For the past dozen-plus years, Bloomfield Hills couple Kate & Robb Harper operated what they have often referred to as their “passion project” — a full-color, photo-heavy magazine chronicling the development of Detroit’s local food scene.
The most recent cover of EdibleWOW.They founded the magazine EdibleWOW at a time when Detroit’s revitalization still seemed like a far-off dream, when urban farms were more of a rumor than a reality, and when the idea of local food seemed like something from California. In the ensuing years, the magazine has covered not only the rise of a local food ecosystem but the resurgence of a city.
In April, the Harpers decided to hand over the reins, selling the magazine to Jeremy Abbey and John Piazza, co-founders and executive directors of Detroit-based culinary arts nonprofit Soil2Service.
“We are incredibly grateful to all the food system leaders, farmers, food artisans, chefs, designers, advertisers, and amazing contributors who helped launch EdibleWOW back in 2007, and contributed their vision and support over an amazing 13-year run,” says Kate Harper.
Soil2Service launched in 2017, and in 2019 rolled out its signature effort, the Detroit Institute of Gastronomy (DIG), a two-year post-secondary education platform focused on combining paid culinary apprenticeship and education into a single program.
In addition to DIG, Soil2Service is building out a culinary studio space for education and events in the People's Restaurant Supply Company at 2211 Gratiot. Ther goal is to hold niche, high-demand classes on topics like allergen cooking and reducing food waste. They also plan to launch a program called “Food Access for All,” that will focus on bringing food entrepreneurs from outlying areas of the city into the Eastern Market.
“Our plan is to teach about healthy food choices and the double up food bucks program, and get our name out there to help small producers and enhance their product offerings,” says Abbey.
Between them, Abbey and Pizza have decades of experience in the food and hospitality industry. The pair decided to take on publishing EdibleWOW as a natural extension of their project.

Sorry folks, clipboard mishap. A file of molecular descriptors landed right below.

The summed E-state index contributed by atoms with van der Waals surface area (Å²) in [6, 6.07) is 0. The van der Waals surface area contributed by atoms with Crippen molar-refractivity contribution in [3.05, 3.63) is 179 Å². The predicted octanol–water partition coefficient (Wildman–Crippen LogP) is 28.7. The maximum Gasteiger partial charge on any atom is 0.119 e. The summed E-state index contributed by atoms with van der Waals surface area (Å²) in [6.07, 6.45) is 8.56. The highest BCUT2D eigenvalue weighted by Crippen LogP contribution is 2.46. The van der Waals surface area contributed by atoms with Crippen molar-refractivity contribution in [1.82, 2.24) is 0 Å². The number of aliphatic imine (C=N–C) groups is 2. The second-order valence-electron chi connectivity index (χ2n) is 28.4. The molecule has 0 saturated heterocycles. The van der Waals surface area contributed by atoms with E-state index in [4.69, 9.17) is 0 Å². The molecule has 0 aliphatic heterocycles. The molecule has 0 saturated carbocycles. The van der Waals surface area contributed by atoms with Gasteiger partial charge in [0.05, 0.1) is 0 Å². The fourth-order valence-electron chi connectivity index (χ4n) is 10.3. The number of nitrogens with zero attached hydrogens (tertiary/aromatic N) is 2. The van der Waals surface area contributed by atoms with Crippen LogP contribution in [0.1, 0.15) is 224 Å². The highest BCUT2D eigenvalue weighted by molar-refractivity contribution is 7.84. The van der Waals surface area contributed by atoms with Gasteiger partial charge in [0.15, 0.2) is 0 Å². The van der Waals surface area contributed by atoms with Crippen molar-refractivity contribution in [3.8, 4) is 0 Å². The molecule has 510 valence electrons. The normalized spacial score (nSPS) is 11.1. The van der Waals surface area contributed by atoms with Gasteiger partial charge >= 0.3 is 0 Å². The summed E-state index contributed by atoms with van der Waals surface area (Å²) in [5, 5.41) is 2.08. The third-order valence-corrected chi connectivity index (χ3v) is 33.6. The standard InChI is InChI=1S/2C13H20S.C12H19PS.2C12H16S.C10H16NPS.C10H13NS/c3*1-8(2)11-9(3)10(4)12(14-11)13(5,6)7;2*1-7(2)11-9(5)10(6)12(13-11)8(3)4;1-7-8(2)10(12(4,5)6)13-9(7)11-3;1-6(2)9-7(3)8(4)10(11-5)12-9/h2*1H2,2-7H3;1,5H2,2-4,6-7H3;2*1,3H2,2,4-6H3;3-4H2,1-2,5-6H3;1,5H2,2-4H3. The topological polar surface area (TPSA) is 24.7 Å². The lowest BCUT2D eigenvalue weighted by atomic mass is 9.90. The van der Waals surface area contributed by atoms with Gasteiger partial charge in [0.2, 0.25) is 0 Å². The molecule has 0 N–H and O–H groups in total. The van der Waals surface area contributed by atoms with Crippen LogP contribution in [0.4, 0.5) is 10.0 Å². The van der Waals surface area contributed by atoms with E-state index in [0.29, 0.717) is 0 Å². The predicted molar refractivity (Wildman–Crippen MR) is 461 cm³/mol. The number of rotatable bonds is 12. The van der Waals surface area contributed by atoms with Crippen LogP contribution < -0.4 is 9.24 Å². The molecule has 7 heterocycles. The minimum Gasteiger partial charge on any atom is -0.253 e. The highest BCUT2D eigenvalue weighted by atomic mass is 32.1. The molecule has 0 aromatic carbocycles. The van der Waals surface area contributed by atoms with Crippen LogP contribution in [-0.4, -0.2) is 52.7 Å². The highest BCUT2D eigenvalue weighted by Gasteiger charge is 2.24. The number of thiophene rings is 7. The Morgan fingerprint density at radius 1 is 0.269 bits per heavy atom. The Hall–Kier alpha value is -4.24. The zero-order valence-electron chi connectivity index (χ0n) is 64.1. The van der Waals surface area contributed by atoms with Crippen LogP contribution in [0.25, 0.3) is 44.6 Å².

“We see it as a wonderful opportunity to take the for-profit magazine and bring it into a nonprofit world,” says Piazza. “We can now utilize the platform to continue to bring people together and meet our mission through classes, experiences, events, and now through a publication. It just seemed like a natural fit.”
Abbey and Piazza plan to keep the Harpers involved in the production of EdibleWOW for the first year. They also hope to expand its digital presence and expand its circulation footprint from 10,000 to 50,000 and hope to continue working with the network of freelance writers and photographers who have contributed to the magazine for more than a decade. The COVID-19 pandemic has put a damper on the spring issue, but the pair are hoping to collaborate with other Edible publications in Michigan to put out a summer issue later this year.
“I am extremely excited for the opportunity to hand our labor of love over to John and Jeremy,” says Robb Harper. “Kate and I have worked with them for over 10 years and feel as though they are EdibleWOW family members. They are eager to share the stories of farmers, producers, chefs, and activists working to bring our community together to celebrate and engage in one of the richest food cultures in the nation.” EdibleWOW (the WOW stands for Wayne, Oakland, and Macomb) is part of the Edible Communities network of 90 publications founded in Ojai, California, in 2002. In addition to EdibleWOW, Michigan is home to Edible Michiana and Edible Grande Traverse.